— Writings in the United Amateur, 1915-1922 • Howard Phillips Lovecraft

... man, who sits him down before the baize and challenges all comers, his money against theirs, his fortune against theirs, is proscribed by your modern moral world! It is a conspiracy of the middle-class against gentlemen. It is only the shopkeeper cant which is to go down nowadays. I say that play was an institution of chivalry. It has been wrecked along with other privileges of men of birth. When Seingalt engaged a man for six-and-thirty hours without leaving the table, do you think he showed no courage? How have we had the ...
— Thackeray • Anthony Trollope

... little lad "Betty"—was not the affection they lavished upon him that which manhood ever owes to the weak and helpless. Search London over and you will not find elemental goodness in a shape more worthy than it was to be found in the caves—nor can we forego a moment's reflection upon the cant which ever preaches the vice of the poor and so rarely stops to preach ...
— Aladdin of London - or Lodestar • Sir Max Pemberton

... to it every day, but St. Elspeth says just to rite when I feel like it which I don't s'pose will be offen as there is usuly something to do which I like better. I am riting today becaus it rains and I cant go out doors. ...
— The Lilac Lady • Ruth Alberta Brown

... fine work on the English language by traducing all who now write that tongue. "None seek the audience, fit, though few, which contented the ambition of Milton, and all writers for the press now measure their glory by their gains," and so indefinitely onward,—which is simply cant. Does Sylvanus Cobb, Jr., who honestly earns his annual five thousand dollars from the "New York Ledger," take rank as head of American literature by virtue of his salary? Because the profits of true literature are rising,—trivial as they still are beside those of ...
— Atlantic Monthly, Vol. 9, No. 54, April, 1862 • Various

... lad," said Wriggs. "Speak the truth whatever yer does. She's got a cant to port since we ...
— Fire Island - Being the Adventures of Uncertain Naturalists in an Unknown Track • G. Manville Fenn

... law or Vote, The Witler's tavern and the Workman's throat!" Shouts the fanatic. Which, then, fad or pelf, Cares really, solely, for the Poor Man's self? Nay; the Monopolist fights for his money, The Monomaniac for his craze. How funny To hear one shout for freedom, t'other cheer The poisoner's cant ...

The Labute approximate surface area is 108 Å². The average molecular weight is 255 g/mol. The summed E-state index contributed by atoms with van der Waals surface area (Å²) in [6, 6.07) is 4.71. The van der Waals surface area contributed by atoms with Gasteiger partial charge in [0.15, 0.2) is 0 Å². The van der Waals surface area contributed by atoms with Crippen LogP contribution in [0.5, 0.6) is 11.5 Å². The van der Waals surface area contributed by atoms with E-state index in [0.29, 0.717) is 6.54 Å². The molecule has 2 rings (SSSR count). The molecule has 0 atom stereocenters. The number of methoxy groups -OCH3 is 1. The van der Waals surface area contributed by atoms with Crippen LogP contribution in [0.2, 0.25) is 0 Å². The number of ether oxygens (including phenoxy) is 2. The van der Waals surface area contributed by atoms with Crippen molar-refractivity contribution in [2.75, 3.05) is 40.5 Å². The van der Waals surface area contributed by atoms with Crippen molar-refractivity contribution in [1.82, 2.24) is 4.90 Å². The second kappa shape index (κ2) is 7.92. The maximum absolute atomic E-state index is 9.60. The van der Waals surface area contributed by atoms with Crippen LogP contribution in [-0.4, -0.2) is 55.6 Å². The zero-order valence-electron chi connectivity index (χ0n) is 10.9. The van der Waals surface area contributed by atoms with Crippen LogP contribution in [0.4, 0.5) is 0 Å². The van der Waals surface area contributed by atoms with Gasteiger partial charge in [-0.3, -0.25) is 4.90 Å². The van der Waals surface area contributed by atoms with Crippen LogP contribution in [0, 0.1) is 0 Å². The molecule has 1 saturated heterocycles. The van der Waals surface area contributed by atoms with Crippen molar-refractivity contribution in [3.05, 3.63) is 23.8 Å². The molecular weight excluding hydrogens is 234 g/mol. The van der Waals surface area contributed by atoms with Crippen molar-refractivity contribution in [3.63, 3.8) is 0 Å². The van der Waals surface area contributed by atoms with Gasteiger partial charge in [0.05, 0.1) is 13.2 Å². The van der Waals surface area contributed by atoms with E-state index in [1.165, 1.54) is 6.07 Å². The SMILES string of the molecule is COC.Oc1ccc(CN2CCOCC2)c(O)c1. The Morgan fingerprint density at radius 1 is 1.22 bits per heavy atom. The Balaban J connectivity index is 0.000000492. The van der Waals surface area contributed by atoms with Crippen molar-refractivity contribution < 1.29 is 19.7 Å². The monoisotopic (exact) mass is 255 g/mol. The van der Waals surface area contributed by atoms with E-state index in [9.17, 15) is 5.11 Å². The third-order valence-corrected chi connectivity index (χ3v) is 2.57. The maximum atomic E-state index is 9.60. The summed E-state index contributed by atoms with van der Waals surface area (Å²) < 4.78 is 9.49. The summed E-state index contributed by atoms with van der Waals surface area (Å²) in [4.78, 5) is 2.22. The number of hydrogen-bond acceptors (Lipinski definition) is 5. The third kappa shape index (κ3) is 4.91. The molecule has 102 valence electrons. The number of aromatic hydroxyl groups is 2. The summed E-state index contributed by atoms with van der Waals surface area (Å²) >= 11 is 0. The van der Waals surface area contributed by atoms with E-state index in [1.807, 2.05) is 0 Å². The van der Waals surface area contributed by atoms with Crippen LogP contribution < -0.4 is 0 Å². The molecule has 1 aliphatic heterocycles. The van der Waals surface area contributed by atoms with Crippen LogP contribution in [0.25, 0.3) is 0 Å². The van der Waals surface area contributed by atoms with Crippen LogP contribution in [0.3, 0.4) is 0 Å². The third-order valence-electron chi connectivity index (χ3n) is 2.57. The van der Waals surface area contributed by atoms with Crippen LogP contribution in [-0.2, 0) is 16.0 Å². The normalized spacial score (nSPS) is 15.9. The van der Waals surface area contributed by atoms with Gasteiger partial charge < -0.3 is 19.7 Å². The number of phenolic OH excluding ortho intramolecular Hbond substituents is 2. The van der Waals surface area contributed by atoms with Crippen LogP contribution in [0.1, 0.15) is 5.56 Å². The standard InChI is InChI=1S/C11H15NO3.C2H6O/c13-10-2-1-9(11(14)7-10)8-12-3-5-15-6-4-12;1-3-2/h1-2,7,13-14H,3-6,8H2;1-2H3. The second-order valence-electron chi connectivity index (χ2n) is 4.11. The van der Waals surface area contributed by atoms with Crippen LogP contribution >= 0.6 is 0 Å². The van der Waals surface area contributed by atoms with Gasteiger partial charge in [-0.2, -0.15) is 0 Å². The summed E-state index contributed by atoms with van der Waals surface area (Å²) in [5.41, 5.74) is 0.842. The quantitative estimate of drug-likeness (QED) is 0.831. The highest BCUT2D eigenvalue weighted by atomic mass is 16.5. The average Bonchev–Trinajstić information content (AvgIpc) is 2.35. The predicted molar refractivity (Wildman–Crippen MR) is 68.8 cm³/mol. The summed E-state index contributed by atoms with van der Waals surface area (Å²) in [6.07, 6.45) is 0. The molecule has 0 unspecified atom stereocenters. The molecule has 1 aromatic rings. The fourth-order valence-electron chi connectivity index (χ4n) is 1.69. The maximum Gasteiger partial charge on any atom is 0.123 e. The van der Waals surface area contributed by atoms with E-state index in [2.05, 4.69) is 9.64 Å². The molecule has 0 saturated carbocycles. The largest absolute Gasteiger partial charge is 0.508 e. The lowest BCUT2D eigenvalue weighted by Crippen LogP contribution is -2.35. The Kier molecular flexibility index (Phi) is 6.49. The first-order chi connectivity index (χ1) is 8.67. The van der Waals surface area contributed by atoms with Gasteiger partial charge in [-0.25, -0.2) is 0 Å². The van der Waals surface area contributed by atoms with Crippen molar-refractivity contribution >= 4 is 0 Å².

— Punch, or the London Charivari, Vol. 104, April 15, 1893 • Various

... and pity mov'd, The ghostly Colourist reprov'd. And what didst Thou aspire to gain, Who dar'd'st the will of Jove arraign, That bounded thus within a span The little life of little man; With shallow art deriving thence Excuses for thy indolence? 'Tis cant and hypocritic stuff! The life of man is long enough: For did he but the half improve He would ...
— The Sylphs of the Season with Other Poems • Washington Allston

... members to work slowly they use certain cant phrases which sound most plausible until their real meaning is analyzed. They continually use the expression, "Workmen should not be asked to do more than a fair day's work," which sounds right and just until we come ...
— Shop Management • Frederick Winslow Taylor

... "Abolition" kiss, write an article on slavery, like Dickens; marry him to a white gall to England, get him a saint's darter with a good fortin, and well soon see whether her father was a talkin' cant or no, about niggers. Cuss 'em, let any o' these Britishers give me slack, and I'll give 'em cranberry for their goose, I know. I'd jump right down their throat with spurs on, and gallop their ...
— The Attache - or, Sam Slick in England, Complete • Thomas Chandler Haliburton

... celestial cant, Confess'd his flame, and swore by Styx, Whate'er she would desire, to grant— But wise Ardelia knew ...
— The Poems of Jonathan Swift, D.D., Volume I (of 2) • Jonathan Swift

... if we keep steadily before us the wise words which, with his own singular felicity of speech, he addressed two years ago to the Indian Civil Service:—"We have a clouded moment before us now. We shall get through it—but only with self-command and without any quackery or cant, whether it be the quackery of blind violence disguised as love of order, or the cant of unsound and misapplied sentiment, divorced from knowledge and untouched by ...
— Indian Unrest • Valentine Chirol

... evidently contains much that is autobiographical, and helps us to understand Carlyle's childhood and youth; but it is so mixed up with fantasy and humour that it is difficult to separate fiction from fact. Its chief aim seems to be the overthrow of cant, the ridiculing of empty conventions, and the preaching of sincerity and independence. But not yet was Carlyle's generation prepared to listen to such sermons. Jeffrey was bewildered by the tone and offended at the style; ...
— Victorian Worthies - Sixteen Biographies • George Henry Blore